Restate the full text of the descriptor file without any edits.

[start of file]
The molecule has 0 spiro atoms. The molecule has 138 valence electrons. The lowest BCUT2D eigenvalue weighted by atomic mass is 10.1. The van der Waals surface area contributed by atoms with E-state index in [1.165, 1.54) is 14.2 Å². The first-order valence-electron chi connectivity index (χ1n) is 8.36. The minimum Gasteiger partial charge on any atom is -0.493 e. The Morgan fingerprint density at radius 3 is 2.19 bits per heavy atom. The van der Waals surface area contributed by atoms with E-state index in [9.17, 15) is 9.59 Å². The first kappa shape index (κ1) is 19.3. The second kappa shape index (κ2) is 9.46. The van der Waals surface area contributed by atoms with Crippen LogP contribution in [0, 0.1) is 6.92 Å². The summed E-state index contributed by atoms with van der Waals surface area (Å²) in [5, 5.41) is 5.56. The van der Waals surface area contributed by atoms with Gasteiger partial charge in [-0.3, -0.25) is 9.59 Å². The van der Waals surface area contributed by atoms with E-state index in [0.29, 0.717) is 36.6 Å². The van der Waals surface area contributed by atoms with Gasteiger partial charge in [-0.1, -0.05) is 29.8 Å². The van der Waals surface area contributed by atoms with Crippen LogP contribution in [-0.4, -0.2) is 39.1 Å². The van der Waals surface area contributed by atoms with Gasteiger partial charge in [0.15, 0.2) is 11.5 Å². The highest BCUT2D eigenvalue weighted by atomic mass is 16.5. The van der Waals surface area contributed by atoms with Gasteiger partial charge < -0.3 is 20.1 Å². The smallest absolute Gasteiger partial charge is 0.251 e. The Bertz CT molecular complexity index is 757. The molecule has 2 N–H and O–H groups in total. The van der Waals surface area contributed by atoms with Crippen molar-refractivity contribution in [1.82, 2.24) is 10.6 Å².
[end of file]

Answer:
The molecule has 0 spiro atoms. The molecule has 138 valence electrons. The lowest BCUT2D eigenvalue weighted by atomic mass is 10.1. The van der Waals surface area contributed by atoms with E-state index in [1.165, 1.54) is 14.2 Å². The first-order valence-electron chi connectivity index (χ1n) is 8.36. The minimum Gasteiger partial charge on any atom is -0.493 e. The Morgan fingerprint density at radius 3 is 2.19 bits per heavy atom. The van der Waals surface area contributed by atoms with E-state index in [9.17, 15) is 9.59 Å². The first kappa shape index (κ1) is 19.3. The second kappa shape index (κ2) is 9.46. The van der Waals surface area contributed by atoms with Crippen LogP contribution in [0, 0.1) is 6.92 Å². The summed E-state index contributed by atoms with van der Waals surface area (Å²) in [5, 5.41) is 5.56. The van der Waals surface area contributed by atoms with Gasteiger partial charge in [-0.3, -0.25) is 9.59 Å². The van der Waals surface area contributed by atoms with E-state index in [0.29, 0.717) is 36.6 Å². The van der Waals surface area contributed by atoms with Gasteiger partial charge in [-0.1, -0.05) is 29.8 Å². The van der Waals surface area contributed by atoms with Crippen LogP contribution in [-0.4, -0.2) is 39.1 Å². The van der Waals surface area contributed by atoms with Gasteiger partial charge in [0.15, 0.2) is 11.5 Å². The highest BCUT2D eigenvalue weighted by atomic mass is 16.5. The van der Waals surface area contributed by atoms with Gasteiger partial charge < -0.3 is 20.1 Å². The smallest absolute Gasteiger partial charge is 0.251 e. The Bertz CT molecular complexity index is 757. The molecule has 2 N–H and O–H groups in total. The van der Waals surface area contributed by atoms with Crippen molar-refractivity contribution in [1.82, 2.24) is 10.6 Å².